In the 1930s and 40s, people in government and mainstream scientific circles knew almost nothing about space. The only people even thinking about space were academics and tinkerers who were seen as eccentrics and crackpots. Space travel was the stuff of radio shows and movie serials.
"Presenting the amazing interplanetary adventures of Flash Gordon! Buck Rogers in the 25th Century! Kellogg's Pep, the buildup wheat cereal, invites you to rocket into the future with Tom Corbett! Space Cadet!"
Space historian William Burrows of New York University says he loved those old shows. He says they were a perfect reflection of their time, and in many ways, they were ahead of their time. Burrows says at the end of World War Two, reality caught up with science fiction, and the idea of space travel moved into mainstream science.
"What is important to remember is these things were the blueprints for what came later, and there have been other examples in history. Certainly in war, in science, Around the World in 80 Days, From the Earth to the Moon, Jules Verne. You know, it's the fiction stuff that's the blueprint for what comes to pass."
What came to pass were the V-2 rockets the Germans rained on England in World War Two, but as revolutionary as V-2s were, using rockets to go into space was slow to catch on. After the war, German scientists started developing missiles for the U.S. military. The decades old National Advisory Committee for Aeronautics - NACA - had no interest in space. Retired Johnson Space Center and Mission Control Director Chris Kraft worked at NACA in the pre-NASA years.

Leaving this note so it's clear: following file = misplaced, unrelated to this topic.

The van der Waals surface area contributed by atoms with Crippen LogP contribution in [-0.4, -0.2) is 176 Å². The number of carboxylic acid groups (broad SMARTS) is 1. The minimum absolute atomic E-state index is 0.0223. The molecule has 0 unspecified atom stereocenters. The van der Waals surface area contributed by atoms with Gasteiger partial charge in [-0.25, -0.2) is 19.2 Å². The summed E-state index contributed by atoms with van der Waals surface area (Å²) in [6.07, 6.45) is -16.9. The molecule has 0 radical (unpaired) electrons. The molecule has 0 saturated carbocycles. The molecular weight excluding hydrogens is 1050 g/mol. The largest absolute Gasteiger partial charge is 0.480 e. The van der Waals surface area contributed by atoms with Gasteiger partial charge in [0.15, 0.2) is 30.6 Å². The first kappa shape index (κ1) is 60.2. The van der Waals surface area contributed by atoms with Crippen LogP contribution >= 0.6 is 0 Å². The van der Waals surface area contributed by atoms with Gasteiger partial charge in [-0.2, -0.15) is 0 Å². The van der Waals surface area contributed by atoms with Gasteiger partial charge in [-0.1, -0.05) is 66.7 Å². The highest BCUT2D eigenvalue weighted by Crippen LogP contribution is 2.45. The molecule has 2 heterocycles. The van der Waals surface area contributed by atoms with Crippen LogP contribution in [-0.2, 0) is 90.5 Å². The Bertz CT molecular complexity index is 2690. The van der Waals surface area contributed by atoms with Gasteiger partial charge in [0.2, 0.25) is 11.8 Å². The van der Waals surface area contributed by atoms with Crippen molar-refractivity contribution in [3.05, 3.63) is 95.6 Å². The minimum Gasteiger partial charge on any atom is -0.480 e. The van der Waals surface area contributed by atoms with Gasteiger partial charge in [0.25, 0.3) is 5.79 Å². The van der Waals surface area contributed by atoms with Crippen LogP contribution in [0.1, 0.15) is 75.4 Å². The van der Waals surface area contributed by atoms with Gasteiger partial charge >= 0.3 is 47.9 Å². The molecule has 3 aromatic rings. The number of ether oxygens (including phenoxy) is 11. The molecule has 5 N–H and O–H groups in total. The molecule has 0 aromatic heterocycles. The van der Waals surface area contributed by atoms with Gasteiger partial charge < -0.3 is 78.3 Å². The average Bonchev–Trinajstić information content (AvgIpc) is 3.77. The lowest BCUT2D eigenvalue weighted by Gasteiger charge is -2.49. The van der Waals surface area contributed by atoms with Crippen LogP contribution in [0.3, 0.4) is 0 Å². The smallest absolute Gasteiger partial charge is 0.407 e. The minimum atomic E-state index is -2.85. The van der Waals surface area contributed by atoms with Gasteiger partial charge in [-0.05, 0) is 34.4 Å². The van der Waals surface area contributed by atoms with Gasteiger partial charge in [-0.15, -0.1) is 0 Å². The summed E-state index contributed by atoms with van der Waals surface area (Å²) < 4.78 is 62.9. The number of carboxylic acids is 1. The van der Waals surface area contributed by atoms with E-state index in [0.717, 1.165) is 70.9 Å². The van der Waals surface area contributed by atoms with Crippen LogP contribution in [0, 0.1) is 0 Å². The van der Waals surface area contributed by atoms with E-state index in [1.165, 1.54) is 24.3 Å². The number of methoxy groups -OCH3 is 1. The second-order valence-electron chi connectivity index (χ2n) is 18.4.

"NACA was doing nothing but airplanes. As a matter of fact, space was a verboten word in the NACA library because we had no interest in space."
In 1957, the Soviet Union launched the first space satellite and caught America by surprise because the U.S. had no space program. Burrows says President Eisenhower was determined to catch up, and had no trouble persuading Congress to roll all American space R&D into a new civilian super agency.
"Sputnik was a dire lesson, and it got rockets front and center in peoples' minds. And more importantly, in the long run, people started paying attention. Space was accepted. Space travel was suddently accepted. The Russians had done it and if they can do it by god we can do it, and NASA was going to be the instrument for doing that. Peacefully."
President Eisenhower signed the bill dissolving NACA and creating NASA in July of 1958, and the American space program as we know it came into existence officially on October 1st.
Jim Bell, KUHF, Houston Public Radio News.